Never has the importance of collaboration between the government and grassroots Civil Society Organisations (CSO) been more apparent than in the past two years. Soon after the national lockdown was announced in March 2020, to curb the spread of the Covid-19 pandemic, thousands of migrants began to return to their home states as employment opportunities dried up. Finance minister Nirmala Sitharaman announced the Pradhan Mantri Garib Kalyan Yojana — a ₹1.6 lakh crore Covid relief package — and the State and CSOs worked together to help the rural poor, who were reeling under the loss of livelihoods.
CSOs knew that to make communities resilient, community institutions such as women’s Self-Help Groups (SHGs) and Farmer Producer Organisations (FPOs) must be strengthened. But the bigger lesson we learnt at the time was this: Collaboration between CSOs was transformative.
Soon after the lockdown was announced, a national coalition of seven CSOs was formed. Called the Rapid Rural Community Response to Covid-19 (RCRC), its membership soon grew to 65. One of the first things RCRC did was to organise interactions between members of SHGs and FPOs with senior government officials such as the secretary of the Union ministry of rural development (NN Sinha) and the chairman of NABARD (Harsh Bhanwala), among others. This direct interaction with officials resulted in greater engagement with central schemes such as the Mahatma Gandhi National Rural Employment Guarantee Scheme (MGNREGS), PM Jan Dhan Yojana and PM Kisan Samman Yojana at a time of unprecedented crisis.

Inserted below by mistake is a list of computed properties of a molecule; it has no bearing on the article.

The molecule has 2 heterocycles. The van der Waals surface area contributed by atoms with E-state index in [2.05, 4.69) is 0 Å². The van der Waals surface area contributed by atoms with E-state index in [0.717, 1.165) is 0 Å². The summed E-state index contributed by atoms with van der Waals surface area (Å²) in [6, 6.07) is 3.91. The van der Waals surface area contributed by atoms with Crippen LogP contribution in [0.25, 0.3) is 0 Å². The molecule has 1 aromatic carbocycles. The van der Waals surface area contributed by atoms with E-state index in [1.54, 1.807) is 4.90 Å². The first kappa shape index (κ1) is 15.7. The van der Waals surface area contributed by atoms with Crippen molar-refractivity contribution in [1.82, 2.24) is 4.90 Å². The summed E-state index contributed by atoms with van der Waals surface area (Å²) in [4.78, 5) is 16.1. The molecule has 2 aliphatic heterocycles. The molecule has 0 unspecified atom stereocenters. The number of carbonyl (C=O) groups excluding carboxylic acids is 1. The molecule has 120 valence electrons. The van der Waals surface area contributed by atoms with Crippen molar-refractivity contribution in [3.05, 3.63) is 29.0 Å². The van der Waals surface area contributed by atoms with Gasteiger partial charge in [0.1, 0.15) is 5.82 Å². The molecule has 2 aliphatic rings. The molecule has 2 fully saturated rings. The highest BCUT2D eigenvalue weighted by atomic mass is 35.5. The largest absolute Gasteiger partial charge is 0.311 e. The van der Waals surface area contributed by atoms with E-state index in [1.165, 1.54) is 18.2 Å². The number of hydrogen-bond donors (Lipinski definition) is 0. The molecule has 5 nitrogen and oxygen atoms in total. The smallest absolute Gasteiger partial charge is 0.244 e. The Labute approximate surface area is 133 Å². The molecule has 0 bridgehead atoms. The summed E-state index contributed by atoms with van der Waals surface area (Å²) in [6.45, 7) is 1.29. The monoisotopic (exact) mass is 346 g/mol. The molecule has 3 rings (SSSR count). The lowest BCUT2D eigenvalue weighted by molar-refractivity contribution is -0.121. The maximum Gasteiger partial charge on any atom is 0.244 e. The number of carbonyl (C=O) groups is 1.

As part of RCRC, organisations followed a twin strategy. While they collaborated with district administrations individually, the coalition worked with the central and state governments, helping in advocacy efforts with the state where individual organisations may not have been that effective, such as in matters pertaining to policy action or resource allocation. What’s more, CSOs together had a collective presence in 110 districts of 15 states, reaching 16 million people.
Member-CSOs in four states — Jharkhand, Bihar, Madhya Pradesh, Gujarat —participated in a year-long campaign making telephone calls as nagarik mitras (citizen friends) which resulted in a larger uptake of government schemes such as widow and old-age pensions among the rural population. This was supported by over 10,000 community resource persons, mostly women, acting like a ground-level force to fight Covid-19. At least 50 CSOs in 12 states trained their workers on Covid-appropriate behaviour (mask-wearing, physical distancing, and hand washing) due to which four million people were made aware of protocols.
Even as the pandemic spread uncontrollably through most of 2020, work on the ground did not stop. In Jharkhand, over 5,200 families were able to enrol for pension, gram panchayats issued 20,172 new job cards under MGNREGS, a government scheme that guarantees 100 days employment and earnings, as local CSOs established help desks to correct the information asymmetry and improve villagers’ access to the scheme. In Udaipur, Rajasthan, a CSO helped enhance enrolment in government schemes meant for vulnerable children, like orphans and those living with HIV/AIDS patients; in Bahraich, Uttar Pradesh, another CSO ensured the supply of lentils as a protein supplement to over 3,500 families through the Public Distribution System.